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In the final 72-hour stretch before Election Day, both campaigns are laser-focused on states that President Trump won narrowly four years ago that at the time were polling favorably for the Democrats.
The same dynamics are in play this year, with Democratic candidate Joe Biden polling ahead of Trump in Michigan and Pennsylvania, the states where both will dedicate their time Saturday.
Biden is reuniting with President Barack Obama for two drive-in rallies in Michigan, while running mate Sen. Kamala D. Harris (D-Calif.) is being dispatched to another key battleground, Florida.
Trump is crossing Pennsylvania, beginning in a Philadelphia suburb then moving west with three rallies, including one in the Pittsburgh suburbs. First Lady Melania Trump will make a separate appearance in northeast Pennsylvania and another in Wisconsin. Vice President Pence has two events in North Carolina.
On the eve of a presidential election fraught with tension, warning flares are bursting across American skies. From federal and local law enforcement to analysts who track radical groups, concern is high about the possibility that violence could erupt, especially if the vote count drags on for days without a clear winner.
The signals are disturbing: A sharp increase in gun sales. A spike in chatter about civil war in online forums where right-wing extremists gather. An embrace of violent language by Trump and other leaders. And surveys showing an increased willingness by some Americans to see violence as an acceptable tool against political opponents.
Those who take the threat seriously say there is no evidence of any coordinated plan for widespread violence, and that isolated flare-ups are a more likely scenario. Equally important: “The vast majority of Americans across political lines reject violence, no matter what,” said Rachel Brown, executive director of Over Zero, a nonprofit group that focuses on preventing identity-based violence.
Yet Americans are unusually anxious about this election — and about violence in its aftermath. A YouGov poll found 56 percent of voters saying they anticipate “an increase in violence as a result of the election.”
A yawning chasm has emerged between Trump’s support among women and their backing of Biden — but the president, in his public remarks, has seemed intent on exacerbating it.
Trump has spent the closing weeks of his campaign using outdated stereotypes to appeal to women in the suburbs, several times saying baselessly that a Biden win would result in the ruination of their communities. He has implied that suburban women are White, when those areas have steadily diversified over decades. He has gone out of his way to insult a growing number of prominent women, from journalists to Democratic politicians to members of his own party.
After a town hall in which NBC’s Savannah Guthrie pressed Trump on several questions, he criticized her as “going totally crazy.” At his Michigan rally, he suggested that a foiled plot to kidnap Democratic Gov. Gretchen Whitmer was “maybe . . . a problem, maybe it wasn’t.” The crowd responded with chants of “Lock her up!” Trump has reserved some of his most intense ridicule for women of color. He has repeatedly questioned Rep. Alexandria Ocasio-Cortez’s (D-N.Y.) intellect and whether she attended college, and raised doubts about Rep. Ilhan Omar’s (D-Minn.) love of the United States.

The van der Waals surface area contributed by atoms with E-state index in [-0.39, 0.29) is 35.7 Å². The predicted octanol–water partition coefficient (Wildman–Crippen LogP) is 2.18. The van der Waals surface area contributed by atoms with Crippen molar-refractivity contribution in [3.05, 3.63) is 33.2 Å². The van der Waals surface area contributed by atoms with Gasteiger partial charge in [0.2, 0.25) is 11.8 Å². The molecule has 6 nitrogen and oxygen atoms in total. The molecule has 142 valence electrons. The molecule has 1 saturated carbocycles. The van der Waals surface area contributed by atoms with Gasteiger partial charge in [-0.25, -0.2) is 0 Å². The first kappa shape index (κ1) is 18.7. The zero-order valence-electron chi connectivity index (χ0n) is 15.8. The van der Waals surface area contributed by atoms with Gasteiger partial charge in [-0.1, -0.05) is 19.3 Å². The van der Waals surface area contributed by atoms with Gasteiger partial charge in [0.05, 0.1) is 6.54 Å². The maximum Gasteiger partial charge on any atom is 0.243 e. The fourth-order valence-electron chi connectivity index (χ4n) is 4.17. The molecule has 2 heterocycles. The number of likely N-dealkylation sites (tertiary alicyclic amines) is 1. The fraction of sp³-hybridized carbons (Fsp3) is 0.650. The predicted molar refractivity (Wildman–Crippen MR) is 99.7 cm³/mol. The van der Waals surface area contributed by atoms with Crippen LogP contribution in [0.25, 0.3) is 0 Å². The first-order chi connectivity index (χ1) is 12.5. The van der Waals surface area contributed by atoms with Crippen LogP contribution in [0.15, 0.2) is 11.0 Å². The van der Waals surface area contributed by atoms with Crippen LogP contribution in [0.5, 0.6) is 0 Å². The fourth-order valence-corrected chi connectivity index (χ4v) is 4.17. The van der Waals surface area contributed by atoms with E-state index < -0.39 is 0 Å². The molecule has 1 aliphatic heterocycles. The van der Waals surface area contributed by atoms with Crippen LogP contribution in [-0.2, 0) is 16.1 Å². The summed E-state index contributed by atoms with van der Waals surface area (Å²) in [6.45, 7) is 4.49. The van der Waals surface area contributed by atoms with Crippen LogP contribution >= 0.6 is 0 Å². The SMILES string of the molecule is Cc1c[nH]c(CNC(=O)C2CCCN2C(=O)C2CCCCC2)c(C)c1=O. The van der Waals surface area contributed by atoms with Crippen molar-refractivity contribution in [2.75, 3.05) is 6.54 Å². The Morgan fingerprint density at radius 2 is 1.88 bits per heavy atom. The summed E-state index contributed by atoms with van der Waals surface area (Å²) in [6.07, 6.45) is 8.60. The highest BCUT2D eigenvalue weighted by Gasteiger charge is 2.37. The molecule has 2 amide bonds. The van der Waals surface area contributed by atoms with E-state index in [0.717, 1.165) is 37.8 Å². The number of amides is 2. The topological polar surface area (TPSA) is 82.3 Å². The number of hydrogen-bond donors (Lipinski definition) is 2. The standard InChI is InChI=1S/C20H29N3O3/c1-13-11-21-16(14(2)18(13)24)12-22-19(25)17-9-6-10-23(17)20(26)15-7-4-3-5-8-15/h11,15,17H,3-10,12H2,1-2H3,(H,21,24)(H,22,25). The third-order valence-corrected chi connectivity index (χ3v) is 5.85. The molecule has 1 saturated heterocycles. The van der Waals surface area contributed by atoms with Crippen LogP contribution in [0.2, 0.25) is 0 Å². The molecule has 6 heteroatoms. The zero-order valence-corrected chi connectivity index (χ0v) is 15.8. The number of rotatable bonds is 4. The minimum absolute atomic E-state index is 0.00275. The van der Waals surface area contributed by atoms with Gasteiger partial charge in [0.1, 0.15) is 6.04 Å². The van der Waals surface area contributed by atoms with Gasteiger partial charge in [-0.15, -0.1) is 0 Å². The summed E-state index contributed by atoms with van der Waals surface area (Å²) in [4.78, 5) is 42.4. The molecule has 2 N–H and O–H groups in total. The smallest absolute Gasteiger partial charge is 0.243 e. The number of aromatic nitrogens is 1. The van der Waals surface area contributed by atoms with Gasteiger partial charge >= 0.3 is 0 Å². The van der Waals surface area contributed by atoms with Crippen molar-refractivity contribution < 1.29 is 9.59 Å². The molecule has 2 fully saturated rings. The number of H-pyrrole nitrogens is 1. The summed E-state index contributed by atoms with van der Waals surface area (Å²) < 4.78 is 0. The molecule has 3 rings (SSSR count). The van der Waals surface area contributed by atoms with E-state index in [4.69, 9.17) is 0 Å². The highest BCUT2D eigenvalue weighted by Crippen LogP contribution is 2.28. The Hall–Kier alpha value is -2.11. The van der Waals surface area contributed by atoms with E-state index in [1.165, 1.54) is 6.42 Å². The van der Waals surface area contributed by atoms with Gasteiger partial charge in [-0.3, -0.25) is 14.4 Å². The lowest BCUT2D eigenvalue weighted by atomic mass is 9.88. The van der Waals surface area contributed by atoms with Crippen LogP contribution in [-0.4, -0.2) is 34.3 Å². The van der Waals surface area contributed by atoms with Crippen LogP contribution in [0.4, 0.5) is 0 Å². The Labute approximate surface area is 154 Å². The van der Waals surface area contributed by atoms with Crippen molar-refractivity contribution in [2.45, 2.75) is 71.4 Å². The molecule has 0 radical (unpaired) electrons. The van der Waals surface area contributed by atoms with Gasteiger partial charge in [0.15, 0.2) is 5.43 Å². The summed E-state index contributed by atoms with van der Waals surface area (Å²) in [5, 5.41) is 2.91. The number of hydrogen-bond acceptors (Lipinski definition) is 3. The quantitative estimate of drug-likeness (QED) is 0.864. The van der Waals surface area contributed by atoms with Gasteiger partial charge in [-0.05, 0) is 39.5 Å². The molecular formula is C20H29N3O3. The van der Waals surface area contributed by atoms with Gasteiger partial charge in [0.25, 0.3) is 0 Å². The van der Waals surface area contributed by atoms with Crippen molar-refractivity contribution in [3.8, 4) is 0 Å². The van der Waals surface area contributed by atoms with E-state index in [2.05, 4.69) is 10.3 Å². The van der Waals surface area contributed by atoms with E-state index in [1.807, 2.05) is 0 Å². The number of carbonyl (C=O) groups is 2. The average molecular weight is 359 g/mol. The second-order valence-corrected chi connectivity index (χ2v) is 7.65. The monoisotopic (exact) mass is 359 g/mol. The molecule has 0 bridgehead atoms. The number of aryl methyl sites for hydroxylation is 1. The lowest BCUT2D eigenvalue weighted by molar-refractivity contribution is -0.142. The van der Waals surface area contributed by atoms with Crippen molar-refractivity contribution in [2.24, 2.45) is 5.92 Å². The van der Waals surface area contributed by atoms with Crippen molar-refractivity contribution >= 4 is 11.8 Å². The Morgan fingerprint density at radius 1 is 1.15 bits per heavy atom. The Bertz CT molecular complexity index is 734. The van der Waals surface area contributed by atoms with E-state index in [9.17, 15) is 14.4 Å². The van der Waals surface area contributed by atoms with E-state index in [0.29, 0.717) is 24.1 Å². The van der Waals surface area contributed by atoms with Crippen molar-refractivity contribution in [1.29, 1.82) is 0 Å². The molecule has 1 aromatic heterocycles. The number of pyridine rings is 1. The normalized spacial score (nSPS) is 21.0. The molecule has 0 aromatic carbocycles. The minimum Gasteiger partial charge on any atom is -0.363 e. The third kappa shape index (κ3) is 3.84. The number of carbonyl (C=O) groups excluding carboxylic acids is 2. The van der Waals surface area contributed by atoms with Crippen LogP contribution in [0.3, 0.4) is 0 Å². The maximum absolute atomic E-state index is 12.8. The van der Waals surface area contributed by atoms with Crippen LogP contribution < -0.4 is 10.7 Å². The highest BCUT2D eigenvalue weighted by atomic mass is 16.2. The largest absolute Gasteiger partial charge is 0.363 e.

From the deepest conservative states to more Democratic-leaning terrain, Senate Republicans face a brutal political environment that has left the GOP needing to pull off a near-perfect run in a dozen highly competitive races to retain the majority.
That environment, with a pandemic killing nearly 230,000 Americans and leaving millions unemployed, wounded Trump’s standing even in his most reliable states, dragging Republican incumbents down with him and opening new avenues for Democrats to pursue the Senate majority, according to interviews with 10 strategists in both parties deeply involved in Senate races.
Neither side is certain of victory, and the quirks of each state’s vote-counting system mean it could be days, weeks or even a couple of months before senators know which party holds power over presidential appointments and sets the Senate agenda.
But the national landscape, represented through the president’s weakened standing across the ideological spectrum, sent shock waves through Senate Republicans in recent weeks.
Joe Biden leads President Trump by nine percentage points nationally, 52 percent to 43 percent, according to an average of national polls since Oct. 12. New Post-ABC News polls show Biden with a slight lead in Michigan and a much more substantial advantage in Wisconsin. Here’s how polling works and how it’s changed since 2016.
How to vote: Find out the rules in your state, and if you’re voting by mail, see how to make sure your ballot counts. The United States has already hit a record for the number of people who have already voted. Are you running into voting problems? Let us know.
Wondering if that thing you saw about voting is true? Check out news, analysis and fact checking about allegations involving the voting process here.
Here’s what we know about when to expect results, including in key swing states.
Electoral college map: Who actually votes, and who do they vote for? Explore how shifts in turnout and voting patterns for key demographic groups could affect the presidential race.
Battlegrounds: These are the 50 political states of America. Dive into Michigan, Wisconsin, North Carolina, Florida, Pennsylvania, Minnesota, Arizona, Georgia, Texas and Ohio, and sign up for The Trailer and get more states, plus more news and insight from the trail, in your inbox three days a week.
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